Dear Anonymous Restaurant,
my name is trudy and i would like to tell you how disgusted i am with the service I received on Friday.
The waitress was rude and inattentive and i was served the wrong food. She is utterly incompetent and clearly not fit to work in a restaurant with that kind of behaviour. A toddler could do better. I demand that she is terminated immediately. You have lost yourself a customer.
What's wrong with this letter? Well, for a start, it has a complete lack of detail to what actually happened. The unnamed waitress that this person is complaining about is rude, but how? There are no dates, no clear recount as to what had happened, but instead, demands and insults thrown toward this completely unidentifiable person.
Here's the second example:
Dear Anonymous Restaurant,
My name is Trudy Macdonald. I have been a loyal customer of this establishment for many business functions in the past as I have always found the atmosphere and customer service provided by your staff impeccable. However, last Friday evening (the 24th of November), I experienced some unpleasant behaviour from one of the staff members working that evening. I believe her name is Anabelle. I was there with clients for a work function and, though I understand that your staff are incredibly busy, we were left unattended for quite a long time. I asked the waitress about it but she seemed unapologetic. I dismissed this as I understand that sometimes time may escape you when you are working. When our food arrived, I was served the incorrect dish. This would normally not be a problem, but as I am a vegetarian and the dish contained meat, I asked the staff if they could replace it with the correct food. They obliged very promptly and we happily carried on with our meal. However, the waitress who had served me obviously felt as though I was being demanding and complained about my wishing to change the order rather loudly. I was incredibly disappointed as I am used to such brilliant service from this restaurant and come here rather frequently. While I understand that this kind of behaviour is not the norm, I now feel incredibly uncomfortable about holding similar business functions here in the future due to the embarrassment I was caused that evening.
I hope that this situation can be rectified as I hope to continue being a customer here. Please contact me if you would like to discuss this matter further.
ph: 0000 000
Why was this letter more effective? There are details (though not to a scary point where the reader feels overwhelmed and as though they are being attacked) on what actually happened as well as when. She is able to at least try to identify the person who she felt treated her unfairly (if you don't know a name, a vague physical description is also acceptable, but it should be very vague and lacking any kind of racial or sexist comments). The letter also has more of a structure (though this is an incredibly short letter for the purpose of example). It starts off praising the restaurant, Trudy has been a customer there before. She liked it up until this point, hence the reason she's so upset, and she should tell them accordingly. It also shows no abusive language or overly emotional descriptions of the offender's behaviour. It is also gramatically correct and free from spelling mistakes, as though she were writing an official document. This is also a way to show the person you are writing to them that you are respectful, reasonable and intelligent. There is also constant affirmation that she is only upset with the actions of one specific person, not the entire establishment. Again, this is important. Imagine how you would feel if someone came to your workplace and screamed at you incoherently for 20 minutes because of something a coworker whose name you may not even know had done. You'd feel pretty terrible, let's face it.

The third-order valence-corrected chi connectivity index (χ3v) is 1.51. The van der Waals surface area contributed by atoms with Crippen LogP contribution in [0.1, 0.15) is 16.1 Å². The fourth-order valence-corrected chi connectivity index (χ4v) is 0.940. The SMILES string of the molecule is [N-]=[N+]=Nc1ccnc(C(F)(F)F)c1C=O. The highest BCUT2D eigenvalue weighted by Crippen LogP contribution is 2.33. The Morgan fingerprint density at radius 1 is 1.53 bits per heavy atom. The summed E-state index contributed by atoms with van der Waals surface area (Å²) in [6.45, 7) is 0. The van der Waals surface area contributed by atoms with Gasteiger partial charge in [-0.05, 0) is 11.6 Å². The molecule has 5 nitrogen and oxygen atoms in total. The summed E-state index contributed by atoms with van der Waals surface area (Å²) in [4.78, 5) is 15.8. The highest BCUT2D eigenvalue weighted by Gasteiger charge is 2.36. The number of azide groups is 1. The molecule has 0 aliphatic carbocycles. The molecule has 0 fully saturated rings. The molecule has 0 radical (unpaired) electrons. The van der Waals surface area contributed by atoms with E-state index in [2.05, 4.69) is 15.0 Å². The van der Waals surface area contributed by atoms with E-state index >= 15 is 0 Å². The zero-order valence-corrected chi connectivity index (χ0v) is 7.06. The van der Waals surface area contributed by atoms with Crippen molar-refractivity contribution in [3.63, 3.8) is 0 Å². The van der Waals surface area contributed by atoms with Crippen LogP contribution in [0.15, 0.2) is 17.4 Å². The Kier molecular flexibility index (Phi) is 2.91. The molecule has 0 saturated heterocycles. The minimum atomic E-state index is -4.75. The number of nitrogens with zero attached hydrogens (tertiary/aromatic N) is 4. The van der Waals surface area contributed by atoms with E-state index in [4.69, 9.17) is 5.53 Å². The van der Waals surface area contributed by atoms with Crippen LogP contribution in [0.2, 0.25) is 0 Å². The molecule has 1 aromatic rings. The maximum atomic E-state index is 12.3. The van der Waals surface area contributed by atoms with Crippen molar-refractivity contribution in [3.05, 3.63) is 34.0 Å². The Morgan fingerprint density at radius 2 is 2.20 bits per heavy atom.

So the general rules for a customer service complaint would be:
1) Include details, ie. Date, time, place, names etc.
2) No abusive or overly emotional language. No matter how distressed you are, you will just come across as mentally unstable.
3) Constantly re-affirm that you are usually pleased with the service you receive from this particular establishment (unless this is your first experience, which makes things harder) and that you are only upset with one particular experience and/or person.
Contacting an MP
Now let's assume that you're writing to a local MP. Perhaps their policies or a recent remark has been offensive to you in some way. This is an entirely different kettle of fish from the first letter. You're probably not directly dealing with this person, it is more likely that your letter will be read by someone lower down on the food chain, if it is read at all. It is important to be very clear with exactly what upsets you about the policies. If they are claiming something untrue, quote facts, statistics and news articles, encylopedias, anything that can back up what you are saying factually that is a credible source. Remember to include an address for any website and claim where your material is sourced from directly after quoting them. When writing to a politician, remember to stay on topic and ONLY to discuss the thing that is actually upsetting you.... otherwise we'll be here all day. You can, however, say "I usually agree with your policies/campaigns, which is why I was so shocked to hear about.... (blah blah blah campaign)" so long as it's brief and throws you back on course within a sentence. Also remember NEVER to bring religion, race or gender into the equation, even if they do. The exception is something to do with childbirth and men because that's just physically impossible.